FINAL YEAR END TAX TIPS

FINAL YEAR END TAX TIPS

If you wish to see if you are saving on 2017 taxes, then now is the time to be planning. If you wait until January 2018, it may be too late, so look now.

Here are a few examples of ways to reduce taxes....

Increase Itemized Deductions on Schedule A:

Prepay your Estimated Tax for the State and City in December rather than waiting for January 2018. Or maybe increase your withholdings on your final paychecks for your State if you believe you will owe. If, and it is a big if, the proposed tax law goes into effect, you will not be able to claim State and Local Taxes on your 2018 Schedule A.

Medical Expenses. If you are close to 10% of your AGI with medical expenses (7.5% for Seniors), get any planned or needed tests or procedures completed in 2017 to push you over that 10%, or get you a larger deduction on Schedule A.

Charitable Contributions. Either clean out the attic and donate it to a legal charitable organization, or give money to your favorite church or legal cause to increase your deduction for 2017. If, and again it is a big if, the proposed law takes effect in 2018, the standard deduction will double which means fewer people will be able to itemize so that the charitable contribution will not help tax wise. I would be remiss not to state that charity, deductible or not, is always a good idea since it helps so many people in need.

Retirement Accounts. This is always a priority. Contribute all you can to your 401K, IRA, SIMPLE, SEP, etc. These always reduce your AGI, or taxable income. Though not an immediate savings, a Roth IRA is very beneficial since the distributions in retirement are not taxable.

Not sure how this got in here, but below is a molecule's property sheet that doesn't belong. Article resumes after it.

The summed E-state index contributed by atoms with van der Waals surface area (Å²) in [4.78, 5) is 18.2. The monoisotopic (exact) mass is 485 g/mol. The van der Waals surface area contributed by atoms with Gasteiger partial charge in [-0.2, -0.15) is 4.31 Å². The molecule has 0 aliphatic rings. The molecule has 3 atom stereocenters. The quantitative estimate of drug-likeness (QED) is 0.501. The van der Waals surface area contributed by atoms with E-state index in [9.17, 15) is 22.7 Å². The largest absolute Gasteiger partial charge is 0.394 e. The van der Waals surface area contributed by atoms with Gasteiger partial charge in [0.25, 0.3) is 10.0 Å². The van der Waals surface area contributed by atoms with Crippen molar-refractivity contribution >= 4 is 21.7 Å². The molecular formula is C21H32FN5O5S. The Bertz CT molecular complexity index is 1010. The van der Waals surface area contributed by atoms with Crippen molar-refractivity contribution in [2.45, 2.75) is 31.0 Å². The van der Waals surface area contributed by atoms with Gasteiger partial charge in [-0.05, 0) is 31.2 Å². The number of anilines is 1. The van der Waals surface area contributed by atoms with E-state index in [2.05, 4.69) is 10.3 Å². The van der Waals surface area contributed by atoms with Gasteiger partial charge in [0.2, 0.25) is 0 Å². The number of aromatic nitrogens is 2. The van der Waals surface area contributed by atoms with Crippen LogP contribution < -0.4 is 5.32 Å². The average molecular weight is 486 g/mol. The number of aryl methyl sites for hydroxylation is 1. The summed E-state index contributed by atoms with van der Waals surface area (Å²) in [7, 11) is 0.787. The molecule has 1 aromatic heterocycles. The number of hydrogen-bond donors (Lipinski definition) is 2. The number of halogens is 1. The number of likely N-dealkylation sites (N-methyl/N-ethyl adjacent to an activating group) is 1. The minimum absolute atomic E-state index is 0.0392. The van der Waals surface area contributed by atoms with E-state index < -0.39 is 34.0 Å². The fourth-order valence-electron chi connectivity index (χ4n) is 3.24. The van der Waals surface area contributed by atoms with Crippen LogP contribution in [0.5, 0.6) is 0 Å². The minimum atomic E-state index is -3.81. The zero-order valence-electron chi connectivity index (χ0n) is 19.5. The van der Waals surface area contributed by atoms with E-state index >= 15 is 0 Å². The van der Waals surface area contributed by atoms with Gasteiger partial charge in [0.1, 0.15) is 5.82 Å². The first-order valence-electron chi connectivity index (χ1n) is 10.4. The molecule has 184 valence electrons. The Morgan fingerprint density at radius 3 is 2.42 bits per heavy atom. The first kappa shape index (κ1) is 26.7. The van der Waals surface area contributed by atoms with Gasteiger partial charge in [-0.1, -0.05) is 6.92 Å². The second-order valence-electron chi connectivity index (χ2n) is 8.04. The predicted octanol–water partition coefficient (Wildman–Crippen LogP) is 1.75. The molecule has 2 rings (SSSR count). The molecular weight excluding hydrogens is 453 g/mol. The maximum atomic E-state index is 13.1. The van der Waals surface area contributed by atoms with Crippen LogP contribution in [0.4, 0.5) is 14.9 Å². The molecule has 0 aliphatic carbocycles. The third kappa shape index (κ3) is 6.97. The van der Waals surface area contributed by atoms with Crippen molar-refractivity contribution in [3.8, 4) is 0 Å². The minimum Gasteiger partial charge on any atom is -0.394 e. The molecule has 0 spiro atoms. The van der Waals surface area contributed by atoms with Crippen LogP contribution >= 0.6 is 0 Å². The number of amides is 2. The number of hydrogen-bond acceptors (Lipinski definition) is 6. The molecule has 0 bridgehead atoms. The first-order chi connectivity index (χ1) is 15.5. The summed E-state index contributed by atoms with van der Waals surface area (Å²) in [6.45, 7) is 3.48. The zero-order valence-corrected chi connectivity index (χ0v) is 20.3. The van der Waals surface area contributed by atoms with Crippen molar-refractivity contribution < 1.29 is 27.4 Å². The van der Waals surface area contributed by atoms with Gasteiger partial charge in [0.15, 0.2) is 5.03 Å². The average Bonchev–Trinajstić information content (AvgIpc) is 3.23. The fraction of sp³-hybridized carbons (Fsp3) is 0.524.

Real Estate Tax. Pay your real estate/property tax in December to claim the deduction in 2017. You deduct it in the year paid. As stated above, it may do you no good in 2018 if the standard deduction is increased to $24,000 (not that the increase standard deduction is not helpful to a family of 3 or less).

Finally, try to defer income, or accelerate expenses into 2017 if you have a business. More expenses means less taxable profit for 2017, but potentially more income in 2018. If you have a choice on bonus payments, delay until 2018 to postpone the tax, and potentially a lower tax rate, if the proposed tax bill does what it is intended to do.

In summary, none of these will work in 2018 for this year's taxes, with the exception of the IRA instruments. Obviously, you do not want to use up all your cash paying expenses or giving to disaster relief if you cannot pay your day to day expenses, but if you have the extra cash, it is a way to save on taxes-legally!